Abdominal abscesses are abscesses located in the abdominal cavity. They can be anywhere in the abdominal area. They are mostly formed after surgery or bodily injury, or as a result of diseases that cause inflammation or bloating, especially peritonitis.
What causes abdominal abscesses
Some of the causes of abdominal abscesses are:
- Inflammation of organs such as the gallbladder or appendix or perforation of the gastrointestinal tract.
- Severe abdominal injury.
- Postoperative infection of the abdominal area.
The most common symptoms of abdominal abscesses are general malaise, fever, and abdominal pain. Sometimes, when doing a physical examination, your doctor may feel lumps in your stomach.
Abdominal abscesses may form within one week of gastrointestinal perforation or peritonitis. Postoperative abscesses, on the other hand, may not appear until two or three weeks after surgery, rarely several months later.
Although symptoms vary, most abscesses cause fever and abdominal pain. Symptoms can be mild or severe. Nausea, anorexia, and weight loss are quite common. Other types of abscesses, such as a rectal-uterine abscess, can cause diarrhea. If they are close to the bladder, they can cause a sudden need to urinate. Diaphragmatic abscesses can also cause chest symptoms such as dry cough, chest pain, and dyspnea (shortness of breath). There is usually tenderness at the site of the abscess. Large abscesses can be felt as nodules.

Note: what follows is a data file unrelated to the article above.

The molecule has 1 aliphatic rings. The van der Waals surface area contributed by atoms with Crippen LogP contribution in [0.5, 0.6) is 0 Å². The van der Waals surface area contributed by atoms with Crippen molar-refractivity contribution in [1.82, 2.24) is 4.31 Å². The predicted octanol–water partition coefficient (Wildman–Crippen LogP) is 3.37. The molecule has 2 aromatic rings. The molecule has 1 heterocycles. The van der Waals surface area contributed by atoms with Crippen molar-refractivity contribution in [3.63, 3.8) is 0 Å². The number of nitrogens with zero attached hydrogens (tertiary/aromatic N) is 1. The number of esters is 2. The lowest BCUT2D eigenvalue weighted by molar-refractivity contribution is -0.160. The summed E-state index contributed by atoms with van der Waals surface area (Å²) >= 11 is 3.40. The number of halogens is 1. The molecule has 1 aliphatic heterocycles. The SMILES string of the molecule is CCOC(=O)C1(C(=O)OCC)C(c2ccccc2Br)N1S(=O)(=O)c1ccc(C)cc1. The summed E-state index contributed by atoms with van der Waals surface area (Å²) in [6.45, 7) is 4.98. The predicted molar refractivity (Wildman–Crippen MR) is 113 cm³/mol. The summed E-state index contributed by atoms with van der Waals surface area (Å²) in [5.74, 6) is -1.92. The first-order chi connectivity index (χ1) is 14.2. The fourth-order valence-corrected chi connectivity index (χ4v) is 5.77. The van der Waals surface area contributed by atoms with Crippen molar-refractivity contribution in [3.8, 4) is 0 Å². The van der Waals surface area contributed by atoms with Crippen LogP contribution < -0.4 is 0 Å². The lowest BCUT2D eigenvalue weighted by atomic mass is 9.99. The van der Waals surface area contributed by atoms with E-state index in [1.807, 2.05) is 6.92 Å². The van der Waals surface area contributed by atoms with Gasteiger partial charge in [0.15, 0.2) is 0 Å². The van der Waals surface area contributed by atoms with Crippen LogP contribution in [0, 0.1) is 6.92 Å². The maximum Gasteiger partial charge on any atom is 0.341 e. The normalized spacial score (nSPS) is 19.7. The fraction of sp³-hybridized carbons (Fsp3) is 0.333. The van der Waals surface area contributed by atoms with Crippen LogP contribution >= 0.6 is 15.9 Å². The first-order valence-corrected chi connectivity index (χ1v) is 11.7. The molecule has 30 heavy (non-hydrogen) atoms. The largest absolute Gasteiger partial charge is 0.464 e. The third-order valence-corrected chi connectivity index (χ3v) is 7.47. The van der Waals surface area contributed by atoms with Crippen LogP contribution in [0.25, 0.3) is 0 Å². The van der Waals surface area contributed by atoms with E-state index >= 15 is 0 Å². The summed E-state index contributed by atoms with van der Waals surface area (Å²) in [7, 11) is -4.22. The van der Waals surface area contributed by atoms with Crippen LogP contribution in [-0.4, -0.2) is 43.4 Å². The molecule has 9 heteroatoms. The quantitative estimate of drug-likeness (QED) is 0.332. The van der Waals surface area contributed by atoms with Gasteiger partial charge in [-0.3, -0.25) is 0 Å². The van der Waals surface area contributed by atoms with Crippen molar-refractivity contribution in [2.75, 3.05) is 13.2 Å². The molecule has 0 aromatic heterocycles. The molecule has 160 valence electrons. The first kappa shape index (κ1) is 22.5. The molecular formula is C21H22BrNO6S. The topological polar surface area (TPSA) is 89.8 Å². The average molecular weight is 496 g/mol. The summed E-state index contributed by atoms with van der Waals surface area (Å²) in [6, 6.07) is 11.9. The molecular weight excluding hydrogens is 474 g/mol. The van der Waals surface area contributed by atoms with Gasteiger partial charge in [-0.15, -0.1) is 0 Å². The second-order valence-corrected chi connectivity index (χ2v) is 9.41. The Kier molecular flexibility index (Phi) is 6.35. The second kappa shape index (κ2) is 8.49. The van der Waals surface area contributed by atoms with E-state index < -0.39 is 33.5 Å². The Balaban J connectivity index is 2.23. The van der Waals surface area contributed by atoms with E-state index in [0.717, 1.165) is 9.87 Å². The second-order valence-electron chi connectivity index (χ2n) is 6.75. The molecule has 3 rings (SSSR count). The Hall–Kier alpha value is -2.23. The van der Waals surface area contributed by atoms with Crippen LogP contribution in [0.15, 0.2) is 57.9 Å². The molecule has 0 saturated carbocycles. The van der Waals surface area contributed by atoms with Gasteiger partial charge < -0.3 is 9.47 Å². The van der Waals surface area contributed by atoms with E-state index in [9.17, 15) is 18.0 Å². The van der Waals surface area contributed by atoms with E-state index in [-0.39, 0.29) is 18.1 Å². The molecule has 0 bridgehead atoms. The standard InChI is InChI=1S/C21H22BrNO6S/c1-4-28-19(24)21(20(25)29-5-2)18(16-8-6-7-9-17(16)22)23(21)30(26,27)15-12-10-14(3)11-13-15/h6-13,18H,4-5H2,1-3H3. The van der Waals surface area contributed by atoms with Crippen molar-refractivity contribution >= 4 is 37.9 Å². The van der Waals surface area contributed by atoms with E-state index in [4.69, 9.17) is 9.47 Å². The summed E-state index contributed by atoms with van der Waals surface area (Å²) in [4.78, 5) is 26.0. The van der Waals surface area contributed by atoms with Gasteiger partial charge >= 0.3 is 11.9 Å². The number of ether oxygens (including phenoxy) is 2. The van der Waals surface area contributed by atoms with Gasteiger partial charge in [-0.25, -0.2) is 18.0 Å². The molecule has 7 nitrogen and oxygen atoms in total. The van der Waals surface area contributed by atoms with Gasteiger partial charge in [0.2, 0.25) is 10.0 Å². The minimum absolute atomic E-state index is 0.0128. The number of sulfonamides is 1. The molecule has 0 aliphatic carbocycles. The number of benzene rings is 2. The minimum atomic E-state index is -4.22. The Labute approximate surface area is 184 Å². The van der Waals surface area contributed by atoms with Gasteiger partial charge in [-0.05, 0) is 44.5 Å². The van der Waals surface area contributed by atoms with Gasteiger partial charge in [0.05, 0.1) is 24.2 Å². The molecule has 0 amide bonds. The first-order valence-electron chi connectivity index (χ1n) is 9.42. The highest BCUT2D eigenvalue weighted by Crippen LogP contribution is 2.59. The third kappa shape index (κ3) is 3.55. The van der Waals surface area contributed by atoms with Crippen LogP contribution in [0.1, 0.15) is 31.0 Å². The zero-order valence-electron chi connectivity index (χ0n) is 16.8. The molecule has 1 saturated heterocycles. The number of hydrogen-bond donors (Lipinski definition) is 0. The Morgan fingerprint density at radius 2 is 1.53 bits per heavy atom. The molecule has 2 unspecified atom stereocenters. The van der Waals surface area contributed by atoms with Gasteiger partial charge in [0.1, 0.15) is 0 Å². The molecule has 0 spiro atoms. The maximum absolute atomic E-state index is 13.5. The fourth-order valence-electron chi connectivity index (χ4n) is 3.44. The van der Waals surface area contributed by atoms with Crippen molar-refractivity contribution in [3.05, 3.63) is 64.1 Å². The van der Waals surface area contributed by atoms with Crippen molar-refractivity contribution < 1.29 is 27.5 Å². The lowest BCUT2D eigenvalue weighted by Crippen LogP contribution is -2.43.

Various abdominal abscesses
Abdominal abscesses are classified into intraperitoneal, retroperitoneal, and visceral. Many abdominal abscesses appear after gastrointestinal perforation or colon cancer.
Some are due to the spread of infection or secondary inflammation as a result of appendicitis, diverticulitis, Crohn’s disease, pancreatitis, endometritis, or any disease that causes common peritonitis.
Abdominal surgery, especially related to the digestive tract, is one major risk factor. The peritoneum can become inflamed during or after surgery.
Uncleaned abdominal abscesses can damage adjacent organs and blood vessels, which can lead to bleeding or thrombosis. They can also erupt in the intestines or peritoneum and even form a fistula of the skin or genital and urinary organs. The lower abdominal abscess may descend to the thigh.
Physicians typically use computed tomography to make a diagnosis. With this technique, they can choose the best way to clear the abscesses and treat the inflammation.
Magnetic resonance imaging is another very accurate imaging method used in some cases. There are other, simpler tests, such as abdominal ultrasound. However, the quality of the images obtained from it is not as good as in magnetic resonance imaging.
Treatment includes antibiotics and clearing the abscesses by surgery or through the skin with a catheter. Almost all abdominal abscesses require emptying either by surgery or by catheter.
Imaging methods such as ultrasound can be used to aid in catheter emptying. In severe cases, surgical emptying or surgery may be required. Catheter emptying may be appropriate when the colonies are large and the discharge route does not pass through clean organs. In addition, catheter emptying can be used when the wet is liquid enough to pass through the catheter.
Antibiotics, in turn, prevent the spread of inflammation with the blood and should be prescribed before and after treatment. Treatment often also includes medications that promote the recovery of intestinal bacteria, such as gentamicin and metronidazole.